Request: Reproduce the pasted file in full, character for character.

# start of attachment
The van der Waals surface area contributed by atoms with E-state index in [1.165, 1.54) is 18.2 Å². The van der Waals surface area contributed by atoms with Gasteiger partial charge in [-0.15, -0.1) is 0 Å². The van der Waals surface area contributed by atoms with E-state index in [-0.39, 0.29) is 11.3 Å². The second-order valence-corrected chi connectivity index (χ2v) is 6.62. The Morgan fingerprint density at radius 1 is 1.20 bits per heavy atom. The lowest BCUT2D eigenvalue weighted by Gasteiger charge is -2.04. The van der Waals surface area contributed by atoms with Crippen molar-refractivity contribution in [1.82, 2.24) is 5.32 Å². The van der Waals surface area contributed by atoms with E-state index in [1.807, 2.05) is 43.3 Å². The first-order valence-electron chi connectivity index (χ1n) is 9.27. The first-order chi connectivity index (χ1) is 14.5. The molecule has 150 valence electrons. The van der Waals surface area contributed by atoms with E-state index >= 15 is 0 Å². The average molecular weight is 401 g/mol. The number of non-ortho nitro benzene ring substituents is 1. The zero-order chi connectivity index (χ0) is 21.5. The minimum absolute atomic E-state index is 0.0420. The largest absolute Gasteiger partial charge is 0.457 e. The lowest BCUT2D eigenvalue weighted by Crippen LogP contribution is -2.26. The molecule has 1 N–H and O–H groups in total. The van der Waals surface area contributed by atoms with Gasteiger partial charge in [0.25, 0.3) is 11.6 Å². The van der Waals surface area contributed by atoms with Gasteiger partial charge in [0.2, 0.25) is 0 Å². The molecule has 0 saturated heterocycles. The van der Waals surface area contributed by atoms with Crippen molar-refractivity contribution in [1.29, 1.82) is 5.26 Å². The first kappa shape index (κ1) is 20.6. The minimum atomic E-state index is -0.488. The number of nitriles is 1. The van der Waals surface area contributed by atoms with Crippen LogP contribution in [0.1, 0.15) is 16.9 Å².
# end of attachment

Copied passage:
The van der Waals surface area contributed by atoms with E-state index in [1.165, 1.54) is 18.2 Å². The van der Waals surface area contributed by atoms with Gasteiger partial charge in [-0.15, -0.1) is 0 Å². The van der Waals surface area contributed by atoms with E-state index in [-0.39, 0.29) is 11.3 Å². The second-order valence-corrected chi connectivity index (χ2v) is 6.62. The Morgan fingerprint density at radius 1 is 1.20 bits per heavy atom. The lowest BCUT2D eigenvalue weighted by Gasteiger charge is -2.04. The van der Waals surface area contributed by atoms with Crippen molar-refractivity contribution in [1.82, 2.24) is 5.32 Å². The van der Waals surface area contributed by atoms with E-state index in [1.807, 2.05) is 43.3 Å². The first-order valence-electron chi connectivity index (χ1n) is 9.27. The first-order chi connectivity index (χ1) is 14.5. The molecule has 150 valence electrons. The van der Waals surface area contributed by atoms with E-state index >= 15 is 0 Å². The average molecular weight is 401 g/mol. The number of non-ortho nitro benzene ring substituents is 1. The zero-order chi connectivity index (χ0) is 21.5. The minimum absolute atomic E-state index is 0.0420. The largest absolute Gasteiger partial charge is 0.457 e. The lowest BCUT2D eigenvalue weighted by Crippen LogP contribution is -2.26. The molecule has 1 N–H and O–H groups in total. The van der Waals surface area contributed by atoms with Gasteiger partial charge in [0.25, 0.3) is 11.6 Å². The van der Waals surface area contributed by atoms with Gasteiger partial charge in [0.2, 0.25) is 0 Å². The molecule has 0 saturated heterocycles. The van der Waals surface area contributed by atoms with Crippen molar-refractivity contribution in [1.29, 1.82) is 5.26 Å². The first kappa shape index (κ1) is 20.6. The minimum atomic E-state index is -0.488. The number of nitriles is 1. The van der Waals surface area contributed by atoms with Crippen LogP contribution in [0.1, 0.15) is 16.9 Å².